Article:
KANSAS CITY, Mo.--(BUSINESS WIRE)-- Offered since 2004, Health Savings Accounts (HSAs) are still relatively new to the health care marketplace. The relative newness of these accounts leaves much room for education and opportunity for misconceptions. Dennis Triplett, CEO of UMB Healthcare Services, a division of UMB Financial Corporation (NASDAQ: UMBF), provides the following perspective to address common myths surrounding HSAs:
MYTH: HSAs are only for the wealthy
Given the fact that HSAs are paired with high-deductible health plans, it is a common misconception that HSAs are best-suited for persons with high incomes who can more easily afford to pay for a high deductible than a person with an average income. In reality, HSAs are a powerful vehicle to save and pay for health care expenses, regardless of income level. According to a March 2011 study by Employee Benefits Research Institute, a little more than half of HSA plans are enrolled in by families with incomes of less than $100,000.
HSAs partnered with a qualified high-deductible plan can be cost effective through monthly premium reductions that allow for contributions to an HSA to prepare for future health-related expenses. Research also shows that the annual premium costs for families decreases by an average of $2,350 for an HSA-eligible plan compared to a traditional plan, and that the premium savings covers nearly 60 percent of the average HSA-eligible plan’s deductible (The Kaiser Family Foundation and Health Research & Educational Trust 2010 Annual Survey Employer Health Benefits).
MYTH: HSAs are just for the young and healthy
Regardless of a person’s age or health, HSAs are useful. In fact, HSA enrollment is nearly equal across age groups. Forty-nine percent of all HSA/high-deductible health plan enrollees in the individual market, including dependents covered under family plans, were age 40 or older, according to a January 2011 report from America’s Health Insurance Plans.
HSAs can be a long-term investment opportunity, but that is not the only opportunity for these accounts. They can also be an effective tool for those who are nearing retirement age and looking for a virtually tax-free account to save for health care expenses during their pre-retirement years. People aged 55 and older have the opportunity to make catch-up contributions each year that is over and above the allowable limit for the individual year. The catch-up contribution for 2011 is $1,000, and one is able to make contributions until he or she becomes Medicare active.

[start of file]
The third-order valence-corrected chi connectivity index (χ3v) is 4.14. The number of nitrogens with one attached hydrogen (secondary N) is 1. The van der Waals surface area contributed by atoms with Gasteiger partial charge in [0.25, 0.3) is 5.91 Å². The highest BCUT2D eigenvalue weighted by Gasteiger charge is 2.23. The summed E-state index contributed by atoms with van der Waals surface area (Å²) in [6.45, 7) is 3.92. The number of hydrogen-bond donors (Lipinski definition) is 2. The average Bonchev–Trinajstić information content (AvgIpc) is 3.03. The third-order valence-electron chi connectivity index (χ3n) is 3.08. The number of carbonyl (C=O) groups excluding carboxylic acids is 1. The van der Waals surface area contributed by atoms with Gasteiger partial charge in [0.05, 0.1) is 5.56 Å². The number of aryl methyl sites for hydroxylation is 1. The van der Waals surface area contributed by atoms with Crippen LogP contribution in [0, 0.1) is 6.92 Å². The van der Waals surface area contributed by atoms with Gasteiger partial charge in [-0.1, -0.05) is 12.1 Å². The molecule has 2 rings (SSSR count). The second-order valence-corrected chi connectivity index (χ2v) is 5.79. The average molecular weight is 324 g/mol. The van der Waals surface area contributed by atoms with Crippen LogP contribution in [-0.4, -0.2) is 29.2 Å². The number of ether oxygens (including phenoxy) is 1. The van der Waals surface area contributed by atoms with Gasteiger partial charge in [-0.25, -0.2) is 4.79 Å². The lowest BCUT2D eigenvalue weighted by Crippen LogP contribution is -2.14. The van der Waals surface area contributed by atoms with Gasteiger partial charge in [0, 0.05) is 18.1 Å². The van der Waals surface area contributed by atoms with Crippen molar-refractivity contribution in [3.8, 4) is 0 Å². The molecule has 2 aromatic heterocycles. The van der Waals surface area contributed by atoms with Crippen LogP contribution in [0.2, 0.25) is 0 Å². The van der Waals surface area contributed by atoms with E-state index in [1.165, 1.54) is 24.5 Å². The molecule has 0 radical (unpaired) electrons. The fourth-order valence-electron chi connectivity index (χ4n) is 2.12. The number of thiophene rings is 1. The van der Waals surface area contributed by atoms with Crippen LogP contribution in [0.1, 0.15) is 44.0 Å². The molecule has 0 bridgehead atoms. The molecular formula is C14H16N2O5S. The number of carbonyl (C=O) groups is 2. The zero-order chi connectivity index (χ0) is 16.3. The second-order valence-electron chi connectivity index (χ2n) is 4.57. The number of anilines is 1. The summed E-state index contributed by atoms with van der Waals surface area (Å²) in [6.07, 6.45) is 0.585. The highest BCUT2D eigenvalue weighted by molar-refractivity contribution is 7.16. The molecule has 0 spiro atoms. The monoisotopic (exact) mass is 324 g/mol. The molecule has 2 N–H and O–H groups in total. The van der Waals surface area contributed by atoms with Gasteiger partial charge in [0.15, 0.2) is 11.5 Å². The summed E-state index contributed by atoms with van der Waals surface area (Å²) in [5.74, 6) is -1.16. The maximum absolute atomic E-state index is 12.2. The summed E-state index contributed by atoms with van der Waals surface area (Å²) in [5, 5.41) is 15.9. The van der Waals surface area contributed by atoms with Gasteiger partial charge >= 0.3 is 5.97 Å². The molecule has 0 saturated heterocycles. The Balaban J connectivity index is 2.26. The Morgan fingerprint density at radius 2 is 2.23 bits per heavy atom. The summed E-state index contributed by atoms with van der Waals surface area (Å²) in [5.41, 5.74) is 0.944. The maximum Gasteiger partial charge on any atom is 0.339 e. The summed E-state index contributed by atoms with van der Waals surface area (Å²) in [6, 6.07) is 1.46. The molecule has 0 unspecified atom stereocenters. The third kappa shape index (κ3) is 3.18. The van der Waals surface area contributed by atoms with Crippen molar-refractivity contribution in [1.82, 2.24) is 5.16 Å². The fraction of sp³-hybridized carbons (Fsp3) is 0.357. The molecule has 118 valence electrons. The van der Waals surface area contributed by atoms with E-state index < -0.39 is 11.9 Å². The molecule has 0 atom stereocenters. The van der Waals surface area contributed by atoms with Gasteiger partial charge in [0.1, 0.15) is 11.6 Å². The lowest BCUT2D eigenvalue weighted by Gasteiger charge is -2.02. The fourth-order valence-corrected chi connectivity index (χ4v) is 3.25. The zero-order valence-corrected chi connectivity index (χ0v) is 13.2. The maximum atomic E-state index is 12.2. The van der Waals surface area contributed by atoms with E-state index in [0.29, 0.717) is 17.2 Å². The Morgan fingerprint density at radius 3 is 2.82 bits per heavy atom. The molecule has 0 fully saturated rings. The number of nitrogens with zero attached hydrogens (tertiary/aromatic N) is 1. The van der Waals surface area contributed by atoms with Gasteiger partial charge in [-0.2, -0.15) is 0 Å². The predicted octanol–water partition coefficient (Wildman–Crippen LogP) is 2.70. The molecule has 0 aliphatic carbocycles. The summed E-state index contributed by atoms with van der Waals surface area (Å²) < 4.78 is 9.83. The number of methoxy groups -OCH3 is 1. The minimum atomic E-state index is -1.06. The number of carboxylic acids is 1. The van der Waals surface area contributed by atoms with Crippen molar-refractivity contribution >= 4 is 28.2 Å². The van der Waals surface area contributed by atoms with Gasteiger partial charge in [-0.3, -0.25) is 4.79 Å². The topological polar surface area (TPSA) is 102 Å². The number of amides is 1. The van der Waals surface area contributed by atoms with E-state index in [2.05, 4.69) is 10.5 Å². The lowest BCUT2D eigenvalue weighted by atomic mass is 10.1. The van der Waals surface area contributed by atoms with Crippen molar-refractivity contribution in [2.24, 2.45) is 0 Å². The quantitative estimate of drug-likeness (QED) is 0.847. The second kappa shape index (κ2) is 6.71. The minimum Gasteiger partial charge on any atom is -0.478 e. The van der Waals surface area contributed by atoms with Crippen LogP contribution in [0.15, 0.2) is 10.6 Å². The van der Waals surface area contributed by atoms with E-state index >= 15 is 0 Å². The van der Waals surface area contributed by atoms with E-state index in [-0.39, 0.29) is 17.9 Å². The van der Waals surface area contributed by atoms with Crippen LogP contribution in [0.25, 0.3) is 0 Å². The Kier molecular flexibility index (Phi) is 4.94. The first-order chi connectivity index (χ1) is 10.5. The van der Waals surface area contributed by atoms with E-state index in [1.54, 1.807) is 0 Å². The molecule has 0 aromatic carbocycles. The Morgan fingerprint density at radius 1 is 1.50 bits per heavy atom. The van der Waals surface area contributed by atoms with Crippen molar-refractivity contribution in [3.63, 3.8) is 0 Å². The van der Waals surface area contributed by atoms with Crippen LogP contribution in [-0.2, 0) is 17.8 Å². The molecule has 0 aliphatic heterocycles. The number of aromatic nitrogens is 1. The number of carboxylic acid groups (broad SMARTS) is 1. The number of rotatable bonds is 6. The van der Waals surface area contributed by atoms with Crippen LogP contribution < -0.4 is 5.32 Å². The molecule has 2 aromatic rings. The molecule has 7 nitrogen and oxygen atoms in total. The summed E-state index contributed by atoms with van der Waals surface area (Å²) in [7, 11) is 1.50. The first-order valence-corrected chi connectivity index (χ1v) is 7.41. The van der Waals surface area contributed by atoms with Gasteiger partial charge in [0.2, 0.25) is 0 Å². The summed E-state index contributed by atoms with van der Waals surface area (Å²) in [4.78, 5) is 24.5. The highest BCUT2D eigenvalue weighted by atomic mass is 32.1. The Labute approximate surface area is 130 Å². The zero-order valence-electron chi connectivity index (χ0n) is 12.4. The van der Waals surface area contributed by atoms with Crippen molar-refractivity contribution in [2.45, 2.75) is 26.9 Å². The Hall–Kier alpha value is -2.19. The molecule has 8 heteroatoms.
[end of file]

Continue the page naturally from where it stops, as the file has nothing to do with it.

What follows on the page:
MYTH: HSAs provide limited coverage
Qualified high-deductible plans coupled with HSAs actually provide comprehensive health care coverage. Most HSA-qualified plans cover prescription drugs, doctor’s office visits and preventative care without a deductible. This typically includes: prescription drugs, doctor’s office visits, emergency room visits, hospitalization and lab and X-ray services.
One key difference with coverage and costs is that consumer-directed plans emphasize individual decision-making. Participants have an incentive to avoid paying for unnecessary services because they keep the money they don't spend. In the end, this demonstrably improves health care costs, efficiency and wellness.
MYTH: HSAs are simply shifting costs to individuals
Employers are not the sole benefactors when implementing consumer-directed plans. Establishing HSAs is not just about helping employees create a medical savings account; rather, it is about creating equity, building value and helping employees better manage their dollars and their health. In conjunction with a high-deductible health plan, HSAs encourage employees to share the responsibility—and the rewards—for more closely monitoring their health and the cost of their care. Because they are invested in their own care, employees become better health care consumers, and better consumers make better choices.
In dispelling these common myths, one can more clearly understand that HSAs are advantageous for all Americans – regardless of income, age or health. A unique and powerful tool, an HSA can be used to provide comprehensive coverage now, as well as save for future expenses.
UMB Financial Corporation (NASDAQ: UMBF) is a financial services holding company headquartered in Kansas City, Mo., offering complete banking, asset management, health spending solutions and related financial services to commercial, institutional and personal customers nationwide. Its banking subsidiaries own and operate banking and wealth management centers throughout Missouri, Illinois, Colorado, Kansas, Oklahoma, Nebraska and Arizona. Subsidiaries of the holding company and the lead bank, UMB Bank, n.a., include mutual fund and alternative investment services groups, single-purpose companies that deal with brokerage services and insurance, and a registered investment advisor that manages the company's proprietary mutual funds and investment advisory accounts for institutional customers. For more information, visit umb.com or follow us on Twitter at @UMBFinancial.
UMB Financial Corporation
Mandie Nelson, 816-860-5088
Elizabeth O’Neill, 816-423-6139
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